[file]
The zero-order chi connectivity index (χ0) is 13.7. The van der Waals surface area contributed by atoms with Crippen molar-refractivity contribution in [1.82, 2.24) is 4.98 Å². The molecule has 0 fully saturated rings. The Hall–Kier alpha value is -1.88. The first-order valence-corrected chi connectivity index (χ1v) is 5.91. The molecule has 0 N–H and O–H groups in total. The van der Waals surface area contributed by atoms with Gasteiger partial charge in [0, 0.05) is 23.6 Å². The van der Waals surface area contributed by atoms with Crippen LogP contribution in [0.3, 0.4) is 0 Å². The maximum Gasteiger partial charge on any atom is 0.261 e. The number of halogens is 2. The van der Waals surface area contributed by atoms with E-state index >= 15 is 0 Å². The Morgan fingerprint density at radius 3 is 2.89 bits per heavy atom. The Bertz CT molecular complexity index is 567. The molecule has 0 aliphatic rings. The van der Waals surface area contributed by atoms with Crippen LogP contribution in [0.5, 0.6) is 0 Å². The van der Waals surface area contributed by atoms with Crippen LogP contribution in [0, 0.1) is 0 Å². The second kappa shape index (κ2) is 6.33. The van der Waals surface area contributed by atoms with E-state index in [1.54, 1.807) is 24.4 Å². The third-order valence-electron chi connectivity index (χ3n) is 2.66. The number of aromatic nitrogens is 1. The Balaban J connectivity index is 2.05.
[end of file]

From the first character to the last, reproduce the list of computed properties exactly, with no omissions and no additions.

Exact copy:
The zero-order chi connectivity index (χ0) is 13.7. The van der Waals surface area contributed by atoms with Crippen molar-refractivity contribution in [1.82, 2.24) is 4.98 Å². The molecule has 0 fully saturated rings. The Hall–Kier alpha value is -1.88. The first-order valence-corrected chi connectivity index (χ1v) is 5.91. The molecule has 0 N–H and O–H groups in total. The van der Waals surface area contributed by atoms with Gasteiger partial charge in [0, 0.05) is 23.6 Å². The van der Waals surface area contributed by atoms with Crippen LogP contribution in [0.3, 0.4) is 0 Å². The maximum Gasteiger partial charge on any atom is 0.261 e. The number of halogens is 2. The van der Waals surface area contributed by atoms with E-state index >= 15 is 0 Å². The Morgan fingerprint density at radius 3 is 2.89 bits per heavy atom. The Bertz CT molecular complexity index is 567. The molecule has 0 aliphatic rings. The van der Waals surface area contributed by atoms with Crippen LogP contribution in [0.5, 0.6) is 0 Å². The van der Waals surface area contributed by atoms with Crippen LogP contribution in [0, 0.1) is 0 Å². The second kappa shape index (κ2) is 6.33. The van der Waals surface area contributed by atoms with E-state index in [1.54, 1.807) is 24.4 Å². The third-order valence-electron chi connectivity index (χ3n) is 2.66. The number of aromatic nitrogens is 1. The Balaban J connectivity index is 2.05.